I know many people who have taken permanent residence (myself included!) since Brexit, and you can find out full details on how to do that here.

Pensions

Currently pension contributions earned in Norway are counted towards a state pension in the UK and vice-versa. Nothing is expecting to change for those people who fall under the withdrawal agreement. “Your contributions will continue to be aggregated, and those contributions can be made both before and after the exit and they will both be recognised”, explained a spokesperson.

There wasn't a great deal of new information given but it was useful to hear that the rights of British citizens living in Norway are planned to follow those of Britons living anywhere in the EU.

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About the Author: David Nikel

Originally from the UK, David now lives in Trondheim and was the original founder of Life in Norway back in 2011. He now works as a freelance writer for technology companies in Scandinavia.

9 Comments

  1. Thanks for this informative article, David. As someone planning on moving to Norway, this sounds like I should move to Norway before Britain leaves the EU, rather than after – would you agree with that, or does it not matter?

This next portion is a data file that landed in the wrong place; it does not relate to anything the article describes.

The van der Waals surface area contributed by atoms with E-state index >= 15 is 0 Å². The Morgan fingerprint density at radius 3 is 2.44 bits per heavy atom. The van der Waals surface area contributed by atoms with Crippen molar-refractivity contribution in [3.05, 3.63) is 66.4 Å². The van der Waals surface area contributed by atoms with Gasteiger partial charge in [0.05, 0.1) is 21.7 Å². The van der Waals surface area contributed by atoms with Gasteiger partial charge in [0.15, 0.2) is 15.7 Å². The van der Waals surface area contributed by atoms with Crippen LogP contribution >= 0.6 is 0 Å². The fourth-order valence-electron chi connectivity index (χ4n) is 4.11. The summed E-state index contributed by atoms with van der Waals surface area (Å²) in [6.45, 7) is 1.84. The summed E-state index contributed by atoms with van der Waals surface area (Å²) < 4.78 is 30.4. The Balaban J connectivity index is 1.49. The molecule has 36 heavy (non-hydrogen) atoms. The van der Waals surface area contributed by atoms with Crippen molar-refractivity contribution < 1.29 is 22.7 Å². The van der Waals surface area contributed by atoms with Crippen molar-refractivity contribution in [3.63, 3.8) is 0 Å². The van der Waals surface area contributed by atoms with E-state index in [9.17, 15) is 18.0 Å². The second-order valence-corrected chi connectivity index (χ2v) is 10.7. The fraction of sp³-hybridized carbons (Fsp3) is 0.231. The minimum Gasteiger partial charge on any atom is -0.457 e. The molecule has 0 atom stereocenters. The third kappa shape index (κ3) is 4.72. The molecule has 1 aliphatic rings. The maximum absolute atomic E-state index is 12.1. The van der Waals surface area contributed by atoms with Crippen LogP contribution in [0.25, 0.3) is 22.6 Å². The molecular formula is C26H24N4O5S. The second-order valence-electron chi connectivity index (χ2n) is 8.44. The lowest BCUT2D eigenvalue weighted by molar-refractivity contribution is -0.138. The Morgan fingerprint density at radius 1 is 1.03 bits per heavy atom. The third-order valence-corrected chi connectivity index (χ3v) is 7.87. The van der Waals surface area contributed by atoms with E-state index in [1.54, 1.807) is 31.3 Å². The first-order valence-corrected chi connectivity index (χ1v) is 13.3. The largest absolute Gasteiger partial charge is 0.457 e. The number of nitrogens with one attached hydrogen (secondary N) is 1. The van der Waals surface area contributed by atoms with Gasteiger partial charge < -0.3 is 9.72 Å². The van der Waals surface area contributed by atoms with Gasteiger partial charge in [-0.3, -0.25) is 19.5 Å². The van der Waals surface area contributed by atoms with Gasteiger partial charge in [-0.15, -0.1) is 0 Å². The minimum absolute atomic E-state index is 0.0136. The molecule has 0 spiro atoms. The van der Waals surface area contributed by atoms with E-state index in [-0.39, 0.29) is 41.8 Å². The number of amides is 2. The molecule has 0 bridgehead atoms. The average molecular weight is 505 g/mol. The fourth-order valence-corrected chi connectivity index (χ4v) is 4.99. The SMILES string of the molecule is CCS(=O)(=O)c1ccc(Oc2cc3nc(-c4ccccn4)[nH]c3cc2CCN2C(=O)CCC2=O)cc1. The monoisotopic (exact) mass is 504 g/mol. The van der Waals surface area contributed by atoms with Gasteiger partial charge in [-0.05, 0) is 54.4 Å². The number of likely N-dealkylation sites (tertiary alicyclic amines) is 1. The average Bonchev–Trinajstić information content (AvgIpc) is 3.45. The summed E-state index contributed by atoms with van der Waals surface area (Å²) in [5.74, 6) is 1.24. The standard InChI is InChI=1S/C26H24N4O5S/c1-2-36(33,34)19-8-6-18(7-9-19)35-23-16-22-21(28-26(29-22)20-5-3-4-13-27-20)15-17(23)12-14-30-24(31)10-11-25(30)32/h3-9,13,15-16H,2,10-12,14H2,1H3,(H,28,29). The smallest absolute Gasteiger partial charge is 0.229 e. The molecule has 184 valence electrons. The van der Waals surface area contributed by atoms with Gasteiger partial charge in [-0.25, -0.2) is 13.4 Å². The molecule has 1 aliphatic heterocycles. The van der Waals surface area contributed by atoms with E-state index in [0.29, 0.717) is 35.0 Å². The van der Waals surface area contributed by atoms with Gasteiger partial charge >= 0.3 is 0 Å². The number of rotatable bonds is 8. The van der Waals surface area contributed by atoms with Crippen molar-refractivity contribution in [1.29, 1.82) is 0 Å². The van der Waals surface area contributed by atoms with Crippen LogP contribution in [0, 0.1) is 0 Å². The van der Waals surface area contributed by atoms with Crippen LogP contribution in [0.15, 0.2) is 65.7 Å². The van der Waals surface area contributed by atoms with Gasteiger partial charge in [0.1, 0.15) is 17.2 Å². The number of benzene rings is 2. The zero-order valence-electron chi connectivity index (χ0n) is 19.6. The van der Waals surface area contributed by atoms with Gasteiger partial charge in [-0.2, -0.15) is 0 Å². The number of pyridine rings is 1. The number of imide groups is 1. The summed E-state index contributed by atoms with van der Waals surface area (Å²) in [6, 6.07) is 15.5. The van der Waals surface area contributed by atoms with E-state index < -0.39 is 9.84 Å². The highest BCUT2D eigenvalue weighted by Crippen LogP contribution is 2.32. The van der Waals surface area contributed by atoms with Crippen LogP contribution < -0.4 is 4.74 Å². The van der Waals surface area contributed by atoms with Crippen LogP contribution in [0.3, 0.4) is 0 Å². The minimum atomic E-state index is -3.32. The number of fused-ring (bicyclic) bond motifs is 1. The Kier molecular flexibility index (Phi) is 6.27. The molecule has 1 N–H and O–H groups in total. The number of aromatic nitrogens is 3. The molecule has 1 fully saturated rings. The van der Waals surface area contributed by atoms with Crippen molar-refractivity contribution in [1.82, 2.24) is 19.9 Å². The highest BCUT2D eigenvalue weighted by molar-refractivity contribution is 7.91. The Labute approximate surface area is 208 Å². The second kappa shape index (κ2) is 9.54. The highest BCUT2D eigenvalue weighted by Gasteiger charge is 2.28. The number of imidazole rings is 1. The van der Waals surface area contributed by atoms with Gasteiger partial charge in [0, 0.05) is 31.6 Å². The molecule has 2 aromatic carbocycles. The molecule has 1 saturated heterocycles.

1. It absolutely matters. No-one knows what the rules will be after Britain leaves the EU, but it is almost certain that it will not be as easy for Brits to move to a EU/EEA country as it is today.

  2. Does this (leaving Eu/EEA) also cover uk citizens that are living in uk and receiving a state pension from Norway.

    I worked in Norway for 12 years and paid NI to Norway. I retired 2years ago and currently receive a monthly state pension from Norway (NAV). Will leaving the EU effect this pension?

  3. Does anyone have any information as to how my state pension contributions in the UK for the last twenty years are transfered to Norway? Do I have to do anything?

    I am living and working here now (still fighting to get an ID number though) and have no intention of going back to the UK so its important for me to make sure there are no issues with receiving the state pension.

  4. Hi, I have two children under 18 living in Norway (moved from uk to Norway with Norwegian mother after divorce). I miss them terribly and want to join them. I wondered if brexit will stop me doing that or should I go through the route of family immigration??

  5. Thanks for the article, David. Was there any mention of the dual-citizenship plans that were being mooted a year or so ago?

  6. We are planning to go to Norway on 1st April for our daughter’s wedding in Oslo. Do you think that we will be able to travel there after Brexit without hinderence?

  7. Hi, I am planning on moving to Norway, does this mean I have until December 2020 to move there? Or do I still only have unil March 2019?